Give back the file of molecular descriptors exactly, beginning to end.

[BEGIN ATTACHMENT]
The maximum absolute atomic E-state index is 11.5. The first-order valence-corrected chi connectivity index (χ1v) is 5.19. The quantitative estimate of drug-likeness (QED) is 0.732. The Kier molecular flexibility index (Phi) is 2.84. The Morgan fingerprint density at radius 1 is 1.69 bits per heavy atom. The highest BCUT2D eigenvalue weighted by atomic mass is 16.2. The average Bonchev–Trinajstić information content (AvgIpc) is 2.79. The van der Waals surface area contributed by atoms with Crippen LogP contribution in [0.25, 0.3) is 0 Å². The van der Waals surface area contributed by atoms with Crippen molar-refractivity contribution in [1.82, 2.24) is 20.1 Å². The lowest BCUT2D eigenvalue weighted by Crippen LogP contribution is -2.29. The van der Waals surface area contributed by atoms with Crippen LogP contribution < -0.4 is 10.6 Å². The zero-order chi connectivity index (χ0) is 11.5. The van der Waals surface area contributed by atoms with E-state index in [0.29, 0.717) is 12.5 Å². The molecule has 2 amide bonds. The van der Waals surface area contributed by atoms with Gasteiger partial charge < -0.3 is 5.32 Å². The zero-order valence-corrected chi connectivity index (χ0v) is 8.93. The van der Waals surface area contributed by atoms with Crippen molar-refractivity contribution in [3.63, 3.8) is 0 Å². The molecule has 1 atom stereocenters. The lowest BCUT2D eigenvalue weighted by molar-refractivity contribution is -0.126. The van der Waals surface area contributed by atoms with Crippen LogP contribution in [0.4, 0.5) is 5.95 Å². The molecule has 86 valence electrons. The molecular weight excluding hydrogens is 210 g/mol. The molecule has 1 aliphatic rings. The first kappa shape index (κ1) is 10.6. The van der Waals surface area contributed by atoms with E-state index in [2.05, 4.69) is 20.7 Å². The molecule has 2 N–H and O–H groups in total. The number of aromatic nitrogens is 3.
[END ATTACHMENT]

The maximum absolute atomic E-state index is 11.5. The first-order valence-corrected chi connectivity index (χ1v) is 5.19. The quantitative estimate of drug-likeness (QED) is 0.732. The Kier molecular flexibility index (Phi) is 2.84. The Morgan fingerprint density at radius 1 is 1.69 bits per heavy atom. The highest BCUT2D eigenvalue weighted by atomic mass is 16.2. The average Bonchev–Trinajstić information content (AvgIpc) is 2.79. The van der Waals surface area contributed by atoms with Crippen LogP contribution in [0.25, 0.3) is 0 Å². The van der Waals surface area contributed by atoms with Crippen molar-refractivity contribution in [1.82, 2.24) is 20.1 Å². The lowest BCUT2D eigenvalue weighted by Crippen LogP contribution is -2.29. The van der Waals surface area contributed by atoms with Crippen LogP contribution < -0.4 is 10.6 Å². The zero-order chi connectivity index (χ0) is 11.5. The van der Waals surface area contributed by atoms with E-state index in [0.29, 0.717) is 12.5 Å². The molecule has 2 amide bonds. The van der Waals surface area contributed by atoms with Gasteiger partial charge < -0.3 is 5.32 Å². The zero-order valence-corrected chi connectivity index (χ0v) is 8.93. The van der Waals surface area contributed by atoms with Crippen molar-refractivity contribution in [3.63, 3.8) is 0 Å². The molecule has 1 atom stereocenters. The lowest BCUT2D eigenvalue weighted by molar-refractivity contribution is -0.126. The van der Waals surface area contributed by atoms with Crippen LogP contribution in [0.4, 0.5) is 5.95 Å². The molecule has 86 valence electrons. The molecular weight excluding hydrogens is 210 g/mol. The molecule has 1 aliphatic rings. The first kappa shape index (κ1) is 10.6. The van der Waals surface area contributed by atoms with E-state index in [2.05, 4.69) is 20.7 Å². The molecule has 2 N–H and O–H groups in total. The number of aromatic nitrogens is 3.